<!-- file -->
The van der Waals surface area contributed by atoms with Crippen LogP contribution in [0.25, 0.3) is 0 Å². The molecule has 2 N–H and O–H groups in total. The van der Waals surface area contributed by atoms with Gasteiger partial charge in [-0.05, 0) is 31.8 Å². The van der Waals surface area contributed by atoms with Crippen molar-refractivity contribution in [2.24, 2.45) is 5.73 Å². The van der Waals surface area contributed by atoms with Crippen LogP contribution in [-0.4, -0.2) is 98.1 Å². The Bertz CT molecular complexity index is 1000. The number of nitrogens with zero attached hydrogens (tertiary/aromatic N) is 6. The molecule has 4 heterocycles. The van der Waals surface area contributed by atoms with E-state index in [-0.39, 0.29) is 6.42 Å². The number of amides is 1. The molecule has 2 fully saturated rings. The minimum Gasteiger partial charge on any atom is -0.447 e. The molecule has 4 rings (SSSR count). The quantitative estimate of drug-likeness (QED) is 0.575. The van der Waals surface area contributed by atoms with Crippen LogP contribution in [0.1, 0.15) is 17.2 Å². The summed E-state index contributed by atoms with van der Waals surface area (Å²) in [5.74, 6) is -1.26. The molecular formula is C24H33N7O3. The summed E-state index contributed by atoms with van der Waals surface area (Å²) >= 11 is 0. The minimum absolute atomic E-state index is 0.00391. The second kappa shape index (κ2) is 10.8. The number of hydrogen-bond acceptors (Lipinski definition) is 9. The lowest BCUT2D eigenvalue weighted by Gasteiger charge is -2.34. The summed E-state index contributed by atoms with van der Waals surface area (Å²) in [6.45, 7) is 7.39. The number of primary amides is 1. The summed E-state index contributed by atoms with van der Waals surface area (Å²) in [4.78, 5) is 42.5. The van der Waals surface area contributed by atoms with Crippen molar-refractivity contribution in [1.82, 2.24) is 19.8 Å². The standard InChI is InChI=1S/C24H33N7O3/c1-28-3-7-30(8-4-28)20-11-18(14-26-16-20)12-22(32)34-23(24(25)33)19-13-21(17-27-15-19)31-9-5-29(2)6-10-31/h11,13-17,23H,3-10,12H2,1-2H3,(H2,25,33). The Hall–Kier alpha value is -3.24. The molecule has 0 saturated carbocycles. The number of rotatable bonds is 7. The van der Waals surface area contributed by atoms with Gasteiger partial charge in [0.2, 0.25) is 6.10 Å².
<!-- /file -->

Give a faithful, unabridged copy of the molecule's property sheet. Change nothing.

The van der Waals surface area contributed by atoms with Crippen LogP contribution in [0.25, 0.3) is 0 Å². The molecule has 2 N–H and O–H groups in total. The van der Waals surface area contributed by atoms with Gasteiger partial charge in [-0.05, 0) is 31.8 Å². The van der Waals surface area contributed by atoms with Crippen molar-refractivity contribution in [2.24, 2.45) is 5.73 Å². The van der Waals surface area contributed by atoms with Crippen LogP contribution in [-0.4, -0.2) is 98.1 Å². The Bertz CT molecular complexity index is 1000. The number of nitrogens with zero attached hydrogens (tertiary/aromatic N) is 6. The molecule has 4 heterocycles. The van der Waals surface area contributed by atoms with E-state index in [-0.39, 0.29) is 6.42 Å². The number of amides is 1. The molecule has 2 fully saturated rings. The minimum Gasteiger partial charge on any atom is -0.447 e. The molecule has 4 rings (SSSR count). The quantitative estimate of drug-likeness (QED) is 0.575. The van der Waals surface area contributed by atoms with Crippen LogP contribution in [0.1, 0.15) is 17.2 Å². The summed E-state index contributed by atoms with van der Waals surface area (Å²) in [5.74, 6) is -1.26. The molecular formula is C24H33N7O3. The summed E-state index contributed by atoms with van der Waals surface area (Å²) >= 11 is 0. The minimum absolute atomic E-state index is 0.00391. The second kappa shape index (κ2) is 10.8. The number of hydrogen-bond acceptors (Lipinski definition) is 9. The lowest BCUT2D eigenvalue weighted by Gasteiger charge is -2.34. The summed E-state index contributed by atoms with van der Waals surface area (Å²) in [6.45, 7) is 7.39. The number of primary amides is 1. The summed E-state index contributed by atoms with van der Waals surface area (Å²) in [4.78, 5) is 42.5. The van der Waals surface area contributed by atoms with Crippen molar-refractivity contribution in [1.82, 2.24) is 19.8 Å². The standard InChI is InChI=1S/C24H33N7O3/c1-28-3-7-30(8-4-28)20-11-18(14-26-16-20)12-22(32)34-23(24(25)33)19-13-21(17-27-15-19)31-9-5-29(2)6-10-31/h11,13-17,23H,3-10,12H2,1-2H3,(H2,25,33). The Hall–Kier alpha value is -3.24. The molecule has 0 saturated carbocycles. The number of rotatable bonds is 7. The van der Waals surface area contributed by atoms with Gasteiger partial charge in [0.2, 0.25) is 6.10 Å².